Many of the other films in Rapold’s eclectic selection, like Eolomea (Herrmann Zschoche, 1972), Morel’s Invention (Emidio Greco, 1973), The End of August at the Hotel Ozone (Jan Schmidt, 19676) and Aleksandr Sokurov’s Days of Eclipse (1988), are characterised by a misanthropic feel. The first two are, at their cores, stories of heartbroken men who are more preoccupied by earthly pleasures than scientific discovery. Eolomea’s Daniel Lagny (Ivan Andonov) spends his days as a cynical cosmic drifter mooning after Professor Maria Scholl (Cox Habbema), an inquisitive, sombre blonde he left on Earth; Morel’s Invention sees a rugged castaway (Guilio Brogi) trapped on the wrong side of the veil while lifelike projections of his former lover (Anna Karina) run on a loop for all eternity. Said invention has been created by handsome mad scientist Morel (John Steiner) under the guise that it enables him to give his guests “a pleasant eternity” – an eternity that does not include our nameless castaway. What’s most sinister about Morel’s Invention is the duplicitous manner in which Morel traps his victims, exploiting their individual rights and experimenting on their psyches without invitation – a threat that feels all too familiar given recent unsolicited social experiments on Facebook.

“The women must not know – hysteria is contagious,” warns Morel. However, from In the Dust of the Stars’ commanding female captain to the pack of wild she-wolves that roam the dystopian landscape of The End of August at the Hotel Ozone, women seem to dominate many of Strange Lands’ imagined futures. My highlight of the weeklong series was another female-centric feature – Ulrike Ottinger’s Freak Orlando (1981). Chicagoan critic Dave Kehr describes Ottinger as “a one-woman avant-garde opposition to the sulky male melodramas of Wenders, Fassbinder and Herzog.”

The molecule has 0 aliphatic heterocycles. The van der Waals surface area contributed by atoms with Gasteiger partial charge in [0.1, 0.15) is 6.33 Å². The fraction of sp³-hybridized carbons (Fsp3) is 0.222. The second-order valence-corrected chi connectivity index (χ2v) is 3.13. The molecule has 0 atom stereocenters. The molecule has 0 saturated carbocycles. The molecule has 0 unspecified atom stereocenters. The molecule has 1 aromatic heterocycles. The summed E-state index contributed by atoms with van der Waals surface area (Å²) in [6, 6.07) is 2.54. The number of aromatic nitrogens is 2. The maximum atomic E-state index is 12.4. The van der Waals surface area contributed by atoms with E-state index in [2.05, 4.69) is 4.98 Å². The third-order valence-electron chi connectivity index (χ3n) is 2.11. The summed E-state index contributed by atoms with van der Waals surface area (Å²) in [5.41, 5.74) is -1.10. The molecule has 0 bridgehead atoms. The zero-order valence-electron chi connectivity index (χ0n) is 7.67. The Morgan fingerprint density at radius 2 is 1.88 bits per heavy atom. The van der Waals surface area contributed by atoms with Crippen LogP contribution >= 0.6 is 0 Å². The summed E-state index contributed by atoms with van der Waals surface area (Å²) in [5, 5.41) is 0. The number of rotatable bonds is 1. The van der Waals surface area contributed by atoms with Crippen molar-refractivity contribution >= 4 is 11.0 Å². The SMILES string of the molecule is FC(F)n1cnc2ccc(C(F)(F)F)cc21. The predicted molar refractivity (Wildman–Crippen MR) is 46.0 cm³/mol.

Freak Orlando (1981)

Freak Orlando (1981)

Based on both Todd Browning’s Freaks and Virginia Woolf’s Orlando, Freak Orlando journeys through the fictional Freak City, tells ‘The Little Theatre of the World’ in five surreal episodes. An ambitious feminist epic, it tracks the history of the world “including the errors, the incompetence, the thirst for power, the fear, the madness, the cruelty and the commonplace” – but really, it’s the story of woman’s struggle in a man’s world. Tourists in plastic anoraks flank a gothic cobbler (Delphine Seyrig), furious that their ‘mythological shoes’ don’t fit; a bearded woman performs the apocalypse like a slot machine, only pausing to sip her dry Martini. Ottinger takes Morel’s fear of the hysterical woman and flips it; prefacing that a broken heart can make highly emotional women grow beards, the film contains a multitude of bearded women, punishing them for their transgressive feelings and features.

The heroine – or hero – of this gender-bending carnival is Orlando (Magdalena Montezuma), a lizard-skinned freakshow in an Annie Hall-esque man’s suit who is beloved by the decadent denizens of Freak City. There’s an ugly contest, conjoined twins in flapper dresses, dancing Playboy bunnies and a long line of male flagellates – but in Ottinger’s community of freaks, “pain shared is almost half a pleasure.”

This diverse taste of international sci-fi certainly has this writer very excited for the BFI’s own Sci-Fi: Days of Fear and Wonder season this autumn.